As I write this I am already onto my third laptop having drooled saliva all over the previous two and pretty much destroyed them.

Yep, mention the word Ferrari to me and my knees giveaway and my ability to form tangible sentences evaporates quicker than a group of friends out to dinner when the bill suddenly arrives.

But I know I am not the only one, I mean, how can I be? Just rattling off a list of Ferraris’ that dribble lust is a past time I could never get bored of.

GTO, Testarossa, 288 GTO, F40, four names that have the ability to single handily change the Earth’s atmosphere just by turning a key.

Ferrari F40

Another personal Ferrari favourite of mine as a kid was the F355. The ultimate pin-up car of the ’90s (alongside the equally luscious Lamborghini Diablo) looked lightyears ahead of its time and to this day still looks like a brand-new release.

It seemed then that Ferrari could do no more – at least in my eyes – but then, as a new millennium drew ever nearer a thundering roar on the horizon could be heard.

A stonking V8 pumping out 3,586cc could be heard screaming over the Genevan Hills but what was it?

As it came closer the body was red, the badge was a prancing horse and in the year 1999, the Ferrari 360 was born.

360 Heralds a new Millennium

The Ferrari 360 is undoubtedly a beautiful piece of machinery but in 1999 it was met with criticism from some corners.

Taking over from the slightly squarer F355, not everyone was taken with the 360s more rounded features (although you wouldn’t tell it to its face) but little did the world know at the time that is the style that would go on to set the trend ever since in supercars.

Ferrari 360 Spider curves
Not everyone was a lover

A year after the initial release, Ferrari bought out the 360 Spider to complete the hardtop 360 Modena and if anything, the Spider was the main prize in the 360 range.

The mid-engine V8 in both the hardtop and soft version brought with it memories of the iconic F40 and 288 GTO (have you Googled them yet?) and was upgraded from the 355 from 3.5 to 3.6 litres.

That meant the 360 Spider was producing 400bhp at 8500 rpm with a 0-62 time of 4.98 seconds and a top speed in the region of 175 mph.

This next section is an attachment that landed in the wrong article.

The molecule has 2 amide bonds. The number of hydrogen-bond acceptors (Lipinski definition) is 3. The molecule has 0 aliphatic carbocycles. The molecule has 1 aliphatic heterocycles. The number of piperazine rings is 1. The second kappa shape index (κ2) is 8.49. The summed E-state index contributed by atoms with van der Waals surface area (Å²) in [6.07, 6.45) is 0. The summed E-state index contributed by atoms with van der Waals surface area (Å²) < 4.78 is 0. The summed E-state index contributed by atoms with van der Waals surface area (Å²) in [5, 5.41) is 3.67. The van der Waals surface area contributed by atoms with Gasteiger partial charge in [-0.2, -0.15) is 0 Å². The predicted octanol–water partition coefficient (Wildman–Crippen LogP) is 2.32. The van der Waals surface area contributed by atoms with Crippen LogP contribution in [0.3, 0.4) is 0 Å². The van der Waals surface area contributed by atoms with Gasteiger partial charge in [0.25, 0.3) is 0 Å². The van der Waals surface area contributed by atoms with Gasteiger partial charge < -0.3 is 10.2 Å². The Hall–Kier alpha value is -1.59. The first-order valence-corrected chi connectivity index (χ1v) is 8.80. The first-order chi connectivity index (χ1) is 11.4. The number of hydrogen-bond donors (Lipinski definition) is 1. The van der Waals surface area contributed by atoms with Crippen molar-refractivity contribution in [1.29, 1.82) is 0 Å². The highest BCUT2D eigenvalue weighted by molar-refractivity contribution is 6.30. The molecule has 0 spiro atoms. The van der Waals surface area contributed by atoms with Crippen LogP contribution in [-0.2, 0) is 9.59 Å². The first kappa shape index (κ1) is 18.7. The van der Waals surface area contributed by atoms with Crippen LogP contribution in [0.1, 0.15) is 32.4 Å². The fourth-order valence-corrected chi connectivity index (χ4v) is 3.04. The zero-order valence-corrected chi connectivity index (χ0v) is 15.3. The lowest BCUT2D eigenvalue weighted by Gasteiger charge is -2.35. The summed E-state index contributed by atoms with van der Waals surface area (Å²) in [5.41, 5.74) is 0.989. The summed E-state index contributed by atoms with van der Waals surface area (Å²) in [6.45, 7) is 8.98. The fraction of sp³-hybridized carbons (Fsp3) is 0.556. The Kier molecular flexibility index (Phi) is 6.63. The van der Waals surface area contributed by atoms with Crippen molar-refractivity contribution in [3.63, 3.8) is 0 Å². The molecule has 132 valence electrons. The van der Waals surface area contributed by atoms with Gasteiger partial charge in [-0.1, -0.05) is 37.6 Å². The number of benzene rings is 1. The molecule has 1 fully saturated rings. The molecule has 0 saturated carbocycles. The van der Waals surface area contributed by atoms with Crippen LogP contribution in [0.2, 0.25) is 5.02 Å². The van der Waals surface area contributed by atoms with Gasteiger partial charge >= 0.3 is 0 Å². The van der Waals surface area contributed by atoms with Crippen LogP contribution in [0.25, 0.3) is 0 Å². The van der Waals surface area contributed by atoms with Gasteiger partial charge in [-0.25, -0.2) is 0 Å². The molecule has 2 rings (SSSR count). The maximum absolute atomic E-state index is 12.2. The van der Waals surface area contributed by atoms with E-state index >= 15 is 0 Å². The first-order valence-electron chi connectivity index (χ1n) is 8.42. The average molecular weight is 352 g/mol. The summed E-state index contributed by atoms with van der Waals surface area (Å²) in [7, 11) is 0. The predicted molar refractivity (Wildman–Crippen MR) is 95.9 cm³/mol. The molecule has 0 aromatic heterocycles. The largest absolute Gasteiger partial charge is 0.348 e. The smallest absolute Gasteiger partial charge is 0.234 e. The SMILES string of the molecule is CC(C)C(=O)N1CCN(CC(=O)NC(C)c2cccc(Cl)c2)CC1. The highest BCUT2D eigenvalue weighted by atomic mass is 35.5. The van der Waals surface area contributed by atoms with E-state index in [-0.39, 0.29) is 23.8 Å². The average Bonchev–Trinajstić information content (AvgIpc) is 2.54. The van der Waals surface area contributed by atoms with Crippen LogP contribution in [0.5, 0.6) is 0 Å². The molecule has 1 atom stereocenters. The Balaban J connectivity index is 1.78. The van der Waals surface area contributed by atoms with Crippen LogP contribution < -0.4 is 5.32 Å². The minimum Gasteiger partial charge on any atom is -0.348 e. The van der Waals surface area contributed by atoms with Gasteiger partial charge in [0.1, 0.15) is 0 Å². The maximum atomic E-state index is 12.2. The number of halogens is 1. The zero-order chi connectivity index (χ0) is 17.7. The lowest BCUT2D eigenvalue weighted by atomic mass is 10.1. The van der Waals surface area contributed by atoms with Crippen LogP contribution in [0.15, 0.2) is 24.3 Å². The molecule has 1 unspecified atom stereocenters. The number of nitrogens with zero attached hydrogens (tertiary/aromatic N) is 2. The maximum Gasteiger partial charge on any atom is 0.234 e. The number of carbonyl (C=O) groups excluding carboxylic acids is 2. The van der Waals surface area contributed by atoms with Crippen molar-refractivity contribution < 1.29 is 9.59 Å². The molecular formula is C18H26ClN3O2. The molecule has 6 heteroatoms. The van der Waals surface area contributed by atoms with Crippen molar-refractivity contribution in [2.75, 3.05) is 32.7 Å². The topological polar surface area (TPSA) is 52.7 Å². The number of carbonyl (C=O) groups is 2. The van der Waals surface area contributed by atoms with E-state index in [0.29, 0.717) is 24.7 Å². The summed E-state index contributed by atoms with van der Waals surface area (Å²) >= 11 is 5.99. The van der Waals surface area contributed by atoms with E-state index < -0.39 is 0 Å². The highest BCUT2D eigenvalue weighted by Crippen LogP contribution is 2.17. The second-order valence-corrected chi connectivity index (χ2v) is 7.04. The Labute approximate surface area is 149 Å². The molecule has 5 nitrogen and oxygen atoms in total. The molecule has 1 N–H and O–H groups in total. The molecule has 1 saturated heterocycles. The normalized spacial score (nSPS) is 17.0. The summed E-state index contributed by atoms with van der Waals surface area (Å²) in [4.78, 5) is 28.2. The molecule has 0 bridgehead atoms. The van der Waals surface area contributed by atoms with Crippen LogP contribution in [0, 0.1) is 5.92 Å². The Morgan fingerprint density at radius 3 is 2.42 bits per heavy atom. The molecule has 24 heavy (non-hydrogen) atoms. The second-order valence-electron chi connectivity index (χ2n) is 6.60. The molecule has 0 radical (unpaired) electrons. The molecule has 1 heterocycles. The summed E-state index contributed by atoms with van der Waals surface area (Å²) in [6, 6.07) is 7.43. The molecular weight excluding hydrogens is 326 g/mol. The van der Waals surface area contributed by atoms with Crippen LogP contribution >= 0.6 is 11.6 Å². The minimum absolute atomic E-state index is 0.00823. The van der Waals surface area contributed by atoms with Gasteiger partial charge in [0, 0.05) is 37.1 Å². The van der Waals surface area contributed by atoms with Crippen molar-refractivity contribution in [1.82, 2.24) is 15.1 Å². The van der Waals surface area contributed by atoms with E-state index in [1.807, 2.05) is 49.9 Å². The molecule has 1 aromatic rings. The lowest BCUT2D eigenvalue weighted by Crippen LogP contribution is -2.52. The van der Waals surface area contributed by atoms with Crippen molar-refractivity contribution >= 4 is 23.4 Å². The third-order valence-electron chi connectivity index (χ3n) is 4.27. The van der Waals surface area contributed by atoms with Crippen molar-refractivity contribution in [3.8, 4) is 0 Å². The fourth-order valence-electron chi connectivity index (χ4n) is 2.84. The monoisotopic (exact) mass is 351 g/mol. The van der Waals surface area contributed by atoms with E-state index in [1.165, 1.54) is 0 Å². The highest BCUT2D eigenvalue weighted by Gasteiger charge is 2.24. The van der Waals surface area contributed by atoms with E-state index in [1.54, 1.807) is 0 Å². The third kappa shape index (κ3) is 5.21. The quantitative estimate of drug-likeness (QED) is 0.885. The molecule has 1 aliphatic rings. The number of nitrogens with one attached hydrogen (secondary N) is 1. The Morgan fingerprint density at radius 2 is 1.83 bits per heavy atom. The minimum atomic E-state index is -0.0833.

That is some speed for a convertible but one notable thing was the clear casing covering the engine bay leaving it visible for all and sundry to see.

Ferrari 360 Spider Ferrari 360 Spider

And what a sight it is too, a true Ferrari mid-engine Ferrari V8 screaming under the casing is something everyone should witness.

It is like an awakened beast screaming to be released and return to its birthplace – the tarmac.

Fortunately, we were lucky enough to get a close up of this stunning machine recently at Brooklands Museum in which the owner describes the noise of the 360 Spider as: –

“A gurgle to a crazy metallic trumpet-like scream”

Watch the Ferrari 360 video here

Yes, the hairs on the back of your neck stand up, you feel the Earth beneath your feet shake and you feel the deepest rumble in your stomach.

And you know what – you absolutely love it.

In 2004, the Ferrari F430 was unveiled at the Paris Motor Show thus bringing the end of the 360 models.

However, despite the early criticism, the 360’s legacy had been assured and the car that guided Ferrari through the Millennium now sits high on the pedestal of modern Ferrari’s.

Looks like I have another crush to add to my car list.

(A huge thank you to Tariq for allowing us around his Ferrari 360 Spider – Much appreciated).

Got a monster of a car you want us to write about? Then chuck details below and let’s have a chat. After all, you love cars, we love cars and every motor deserves its time in the spotlight!

Tags: , ,

Leave a Reply